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Wednesday, March 18, 2009

Meaningful Use of Technology in Kindergarten

Using technology with young students has always been an interest of mine. Particularly because of the challenges it presents and because I hear many people say, “They can’t read, how can they be successful on the computer?”. Often times, the primary grades are allotted less time in the computer lab weekly and don’t have access to computers in their classrooms like the older students do. Usually, the younger students are allowed to use software such as Millie’s Math House and websites such as Brain Pop. There is so much more available (for free) that will allow students to be creative, use problem-solving skills, think on a much higher level; and work toward meeting the updated National Educational Technology Standards for Students! Here is a study that proves that if used correctly, primary students can use technology to enhance their learning, learn collaboratively, and do creative work.

Now….on to my story which reignited the fire I have for meaningful technology integration at a young age….

My 5 (turning 6 in April) year old daughter wanted to make a list of the books she has so that when she goes to the book fair with her Ammy tomorrow, she knows which ones not to buy. She asked me if she could type the list on the computer, my Macbook, and I said, “Yes”!

Of course, I saw this as a learning opportunity. Learning that any kindergartener can handle (with scaffolding of course)…because it was totally necessary for the task. She needed to know how to use the technology to make capital letters, spaces between words, punctuation, save the document, print the document, and of course, make it look “prettier”. These are all the things they’ve been learning in kindergarten.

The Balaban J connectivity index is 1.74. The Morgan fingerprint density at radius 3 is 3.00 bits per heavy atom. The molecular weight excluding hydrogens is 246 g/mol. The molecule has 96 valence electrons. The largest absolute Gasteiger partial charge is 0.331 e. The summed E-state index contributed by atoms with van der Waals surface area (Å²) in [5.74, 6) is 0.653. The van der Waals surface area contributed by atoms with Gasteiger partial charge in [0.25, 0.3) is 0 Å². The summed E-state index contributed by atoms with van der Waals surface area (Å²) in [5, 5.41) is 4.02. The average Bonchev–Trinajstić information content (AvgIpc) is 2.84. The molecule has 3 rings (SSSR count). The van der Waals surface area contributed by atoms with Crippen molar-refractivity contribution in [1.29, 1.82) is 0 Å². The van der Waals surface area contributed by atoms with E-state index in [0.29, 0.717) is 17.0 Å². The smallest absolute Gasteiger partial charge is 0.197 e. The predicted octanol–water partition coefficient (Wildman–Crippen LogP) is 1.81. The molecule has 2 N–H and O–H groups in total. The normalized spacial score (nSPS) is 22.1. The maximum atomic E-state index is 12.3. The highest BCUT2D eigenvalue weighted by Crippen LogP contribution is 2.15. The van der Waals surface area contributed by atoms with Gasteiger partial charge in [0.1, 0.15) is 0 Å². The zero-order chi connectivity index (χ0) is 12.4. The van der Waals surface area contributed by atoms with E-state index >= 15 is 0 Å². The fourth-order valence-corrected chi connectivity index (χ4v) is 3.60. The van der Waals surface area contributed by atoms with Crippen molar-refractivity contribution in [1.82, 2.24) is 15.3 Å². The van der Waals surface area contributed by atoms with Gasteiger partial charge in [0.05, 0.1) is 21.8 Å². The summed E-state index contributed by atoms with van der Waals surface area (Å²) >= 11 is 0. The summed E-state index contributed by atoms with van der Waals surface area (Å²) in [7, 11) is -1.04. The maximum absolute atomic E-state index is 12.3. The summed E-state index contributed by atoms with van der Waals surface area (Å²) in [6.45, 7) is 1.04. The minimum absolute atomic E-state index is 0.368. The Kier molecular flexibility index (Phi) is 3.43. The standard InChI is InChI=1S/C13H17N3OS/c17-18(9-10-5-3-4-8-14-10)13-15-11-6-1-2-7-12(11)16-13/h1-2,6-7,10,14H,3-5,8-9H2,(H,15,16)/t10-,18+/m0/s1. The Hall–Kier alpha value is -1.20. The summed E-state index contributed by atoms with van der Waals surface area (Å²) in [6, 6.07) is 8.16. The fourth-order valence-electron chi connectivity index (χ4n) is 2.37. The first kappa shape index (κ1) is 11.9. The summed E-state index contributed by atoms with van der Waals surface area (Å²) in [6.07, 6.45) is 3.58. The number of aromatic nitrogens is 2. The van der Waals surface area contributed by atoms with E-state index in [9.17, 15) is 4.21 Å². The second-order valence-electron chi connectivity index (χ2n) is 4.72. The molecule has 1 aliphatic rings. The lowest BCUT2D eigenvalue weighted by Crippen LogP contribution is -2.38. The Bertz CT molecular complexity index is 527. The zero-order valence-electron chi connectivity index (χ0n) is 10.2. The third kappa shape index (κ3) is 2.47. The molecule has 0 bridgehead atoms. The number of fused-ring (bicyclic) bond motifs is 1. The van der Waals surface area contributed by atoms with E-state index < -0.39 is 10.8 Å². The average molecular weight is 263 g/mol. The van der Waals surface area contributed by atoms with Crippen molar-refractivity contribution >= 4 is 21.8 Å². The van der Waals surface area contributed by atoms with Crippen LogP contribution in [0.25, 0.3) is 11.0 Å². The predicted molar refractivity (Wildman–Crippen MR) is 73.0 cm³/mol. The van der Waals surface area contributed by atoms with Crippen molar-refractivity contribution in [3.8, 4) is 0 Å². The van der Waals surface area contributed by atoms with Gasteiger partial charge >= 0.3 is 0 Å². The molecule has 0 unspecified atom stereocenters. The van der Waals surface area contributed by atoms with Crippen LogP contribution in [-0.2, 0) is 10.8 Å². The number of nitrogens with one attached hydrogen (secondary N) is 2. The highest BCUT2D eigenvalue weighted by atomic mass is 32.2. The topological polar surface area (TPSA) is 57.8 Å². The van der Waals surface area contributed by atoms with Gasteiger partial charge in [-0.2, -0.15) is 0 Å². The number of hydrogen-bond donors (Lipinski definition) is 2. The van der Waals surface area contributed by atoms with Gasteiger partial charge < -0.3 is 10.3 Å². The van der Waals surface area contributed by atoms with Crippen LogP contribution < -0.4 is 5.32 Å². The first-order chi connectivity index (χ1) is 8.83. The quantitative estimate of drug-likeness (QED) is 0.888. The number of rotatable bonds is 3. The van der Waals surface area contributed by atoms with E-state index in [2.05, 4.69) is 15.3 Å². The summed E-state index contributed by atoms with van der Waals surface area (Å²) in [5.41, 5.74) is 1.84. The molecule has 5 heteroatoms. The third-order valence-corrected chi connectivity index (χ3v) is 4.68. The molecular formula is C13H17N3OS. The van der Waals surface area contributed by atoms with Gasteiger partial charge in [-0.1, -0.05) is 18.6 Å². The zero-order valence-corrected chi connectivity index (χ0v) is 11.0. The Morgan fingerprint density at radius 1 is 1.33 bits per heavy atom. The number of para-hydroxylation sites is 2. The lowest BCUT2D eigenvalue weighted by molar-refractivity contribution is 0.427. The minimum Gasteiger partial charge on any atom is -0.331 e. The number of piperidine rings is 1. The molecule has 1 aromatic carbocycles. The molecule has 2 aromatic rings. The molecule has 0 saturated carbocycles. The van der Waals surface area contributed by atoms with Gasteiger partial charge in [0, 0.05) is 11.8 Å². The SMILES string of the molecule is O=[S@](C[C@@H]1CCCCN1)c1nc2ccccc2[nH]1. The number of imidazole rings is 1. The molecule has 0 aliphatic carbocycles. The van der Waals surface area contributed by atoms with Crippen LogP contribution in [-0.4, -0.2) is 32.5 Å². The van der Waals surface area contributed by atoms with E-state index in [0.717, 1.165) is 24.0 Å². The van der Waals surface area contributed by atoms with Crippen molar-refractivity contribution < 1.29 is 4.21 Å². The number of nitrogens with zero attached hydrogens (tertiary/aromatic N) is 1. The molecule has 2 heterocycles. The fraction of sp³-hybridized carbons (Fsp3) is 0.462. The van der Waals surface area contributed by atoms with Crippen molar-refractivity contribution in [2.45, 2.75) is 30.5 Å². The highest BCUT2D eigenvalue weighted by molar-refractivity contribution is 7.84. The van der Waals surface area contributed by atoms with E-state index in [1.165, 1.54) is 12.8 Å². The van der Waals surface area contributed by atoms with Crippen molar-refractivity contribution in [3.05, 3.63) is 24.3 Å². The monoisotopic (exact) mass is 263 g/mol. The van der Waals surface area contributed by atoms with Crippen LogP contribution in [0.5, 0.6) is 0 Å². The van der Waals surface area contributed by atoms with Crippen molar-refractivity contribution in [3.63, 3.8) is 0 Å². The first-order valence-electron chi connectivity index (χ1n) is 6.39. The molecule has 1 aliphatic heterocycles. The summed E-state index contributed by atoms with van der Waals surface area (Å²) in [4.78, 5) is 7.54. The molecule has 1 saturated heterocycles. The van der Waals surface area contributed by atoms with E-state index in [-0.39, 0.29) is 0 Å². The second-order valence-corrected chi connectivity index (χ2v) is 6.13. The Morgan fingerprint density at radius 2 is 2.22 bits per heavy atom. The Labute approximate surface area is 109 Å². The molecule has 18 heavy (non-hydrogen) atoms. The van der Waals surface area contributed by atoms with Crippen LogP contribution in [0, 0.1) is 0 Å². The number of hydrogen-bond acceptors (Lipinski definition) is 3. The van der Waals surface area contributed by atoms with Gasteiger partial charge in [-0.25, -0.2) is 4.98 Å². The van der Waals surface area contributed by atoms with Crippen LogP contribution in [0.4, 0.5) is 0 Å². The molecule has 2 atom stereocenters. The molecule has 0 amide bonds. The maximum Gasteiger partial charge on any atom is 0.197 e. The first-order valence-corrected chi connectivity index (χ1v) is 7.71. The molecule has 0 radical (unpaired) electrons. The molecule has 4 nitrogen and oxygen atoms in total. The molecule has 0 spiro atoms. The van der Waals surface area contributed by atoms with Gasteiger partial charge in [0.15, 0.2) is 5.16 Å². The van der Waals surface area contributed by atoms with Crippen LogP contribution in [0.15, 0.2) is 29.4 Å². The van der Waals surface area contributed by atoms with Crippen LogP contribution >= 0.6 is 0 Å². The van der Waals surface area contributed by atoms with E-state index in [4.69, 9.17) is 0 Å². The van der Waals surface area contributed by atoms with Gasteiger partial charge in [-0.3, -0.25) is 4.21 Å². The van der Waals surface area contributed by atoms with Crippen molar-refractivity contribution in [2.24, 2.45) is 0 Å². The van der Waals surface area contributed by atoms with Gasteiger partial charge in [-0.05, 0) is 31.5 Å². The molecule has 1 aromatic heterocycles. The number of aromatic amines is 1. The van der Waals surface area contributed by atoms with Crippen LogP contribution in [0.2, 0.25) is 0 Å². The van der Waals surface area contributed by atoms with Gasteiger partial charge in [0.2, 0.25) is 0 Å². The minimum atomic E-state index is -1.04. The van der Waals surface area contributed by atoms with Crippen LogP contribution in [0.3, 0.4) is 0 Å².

All too often, students (especially the younger students) aren’t given the opportunity to use technology as a learning tool. They enter the computer lab and have the opportunity to go on different software/websites (Caillou, Millie’s Math House). Of course, they’re using this software to reinforce skills that kindergarteners need to have (the drill and kill way). However, couldn’t they be using the technology they have to enhance their learning and engage them in real world learning opportunities?

Why not use the technology to perform skills they’re going to need in the future? Why not pull out a 100 chart spreadsheet and have the students highlight all the numbers counting by 10’s? Challenge the students who already know how to count by tens (and can recognize/write the numbers) to count/highlight by 5’s! The following are some questions that could also be addressed (higher level thinking/discovery!): What are the patterns you see? Can you find a pattern on your neighbor’s spreadsheet? Use the highlighter tool to count by 2’s. Make a pattern with the highlighter and have your neighbor tell you in “math words” what the number pattern is. Let’s save our spreadsheets and print them out so we can share them with out teacher and parents.

We could also upload the spreadsheet to voicethread and talk about the patterns we found!